‘Starmer wrong on frontbench picket line ban’

Leader has forgotten party roots, says councillor

Friday, 8th July — By Anna Lamche

RMT picket Mick Lynch

TV crews at the RMT picket line [Simon Lamrock]

A COUNCILLOR has said he was “disgusted but not surprised” when the leader of the Labour Party banned his frontbenchers from joining picket lines last month.

Speaking to the Tribune this week, Bunhill councillor Phil Graham said of Sir Keir Starmer’s edict: “I was disgusted but not surprised. I feel like he’s forgotten where we come from. We were formed by trade unions.”

His comments came after a speech he gave at the Town Hall last Thursday, which was met with rapturous applause from all corners of the council chamber.

Adding to the council’s “Save Islington’s buses” motion at the full council meeting, Cllr Graham said he was standing up to speak in support of transport workers.

He called on all politicians to “stand alongside our union comrades to get the best pay and conditions for all workers,” adding: “No politicians should be instructed not to stand on a picket line at any time.”

Sir Keir Starmer

“We took sides when we joined our party,” he said.

Cllr Graham, who worked for London Transport for 28 years, later warned his party’s current leadership is “trying to chase Tory votes, which is all well and good because you need votes from all sides to get into power. But you don’t do that by forgetting your core and going against your core support.”

He said the “core Labour vote” is vital to the party “because they’re the ones who will be out stomping the streets when [we’re] canvassing”.

He added there was evidence some key members of the party had already been alienated. “That’s something that came out in the last local elections: we had so few volunteers, it was unbelievable,” he said.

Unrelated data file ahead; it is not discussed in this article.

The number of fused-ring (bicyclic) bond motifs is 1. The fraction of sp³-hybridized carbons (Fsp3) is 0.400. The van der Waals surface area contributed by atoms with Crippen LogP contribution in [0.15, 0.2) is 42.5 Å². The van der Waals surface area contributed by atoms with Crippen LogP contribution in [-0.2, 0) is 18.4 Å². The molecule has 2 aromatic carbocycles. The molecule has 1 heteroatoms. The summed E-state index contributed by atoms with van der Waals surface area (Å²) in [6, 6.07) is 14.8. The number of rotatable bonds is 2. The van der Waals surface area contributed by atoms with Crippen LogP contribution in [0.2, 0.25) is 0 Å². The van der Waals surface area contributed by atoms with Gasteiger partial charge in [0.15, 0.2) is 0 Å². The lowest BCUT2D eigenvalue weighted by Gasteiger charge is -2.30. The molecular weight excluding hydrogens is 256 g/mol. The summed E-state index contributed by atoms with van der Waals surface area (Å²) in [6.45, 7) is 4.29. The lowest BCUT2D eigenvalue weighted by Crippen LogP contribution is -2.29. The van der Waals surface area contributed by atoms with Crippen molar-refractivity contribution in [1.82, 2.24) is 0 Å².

As the Tory leadership branded the oncoming industrial action “Labour’s strikes,” Cllr Graham warned Sir Keir has not yet managed to articulate “the story of why this is happening and why this is happening in particular now”.

Cllr Phil Graham

He said: “Because you’ve got the cost of living crisis, people have been taking pay cuts – if you don’t get an above-inflation pay rise, then you are getting a pay cut every year.”

The Bank of England’s governor recently told workers the risk of inflation meant they should “think and reflect” before asking for pay rises.

“It’s funny because bankers’ bonuses and CEOs’ bonuses don’t seem to send inflation skyrocketing, they’re all getting massive bonuses and their pay isn’t coming down,” he said.

As rail, communications and postal workers ballot in favour of strikes, Cllr Graham thinks much more industrial action is on the horizon. “I think we’re going to have a year of it,” he said. “People are angry… you’re going to get it right across the board, teachers will be out, everyone will be out. I think we’re verging on a general strike, which wouldn’t be a bad thing.”

He added: “Any opposition should be miles ahead of the Tories at the moment, they’re an absolute disgrace, [but] we’re not. There’s so many open goals, but unfortunately in Westminster we’re not landing them.

“The working people are rising up now, and I will stand on picket lines and I will continue to stand on picket lines.”

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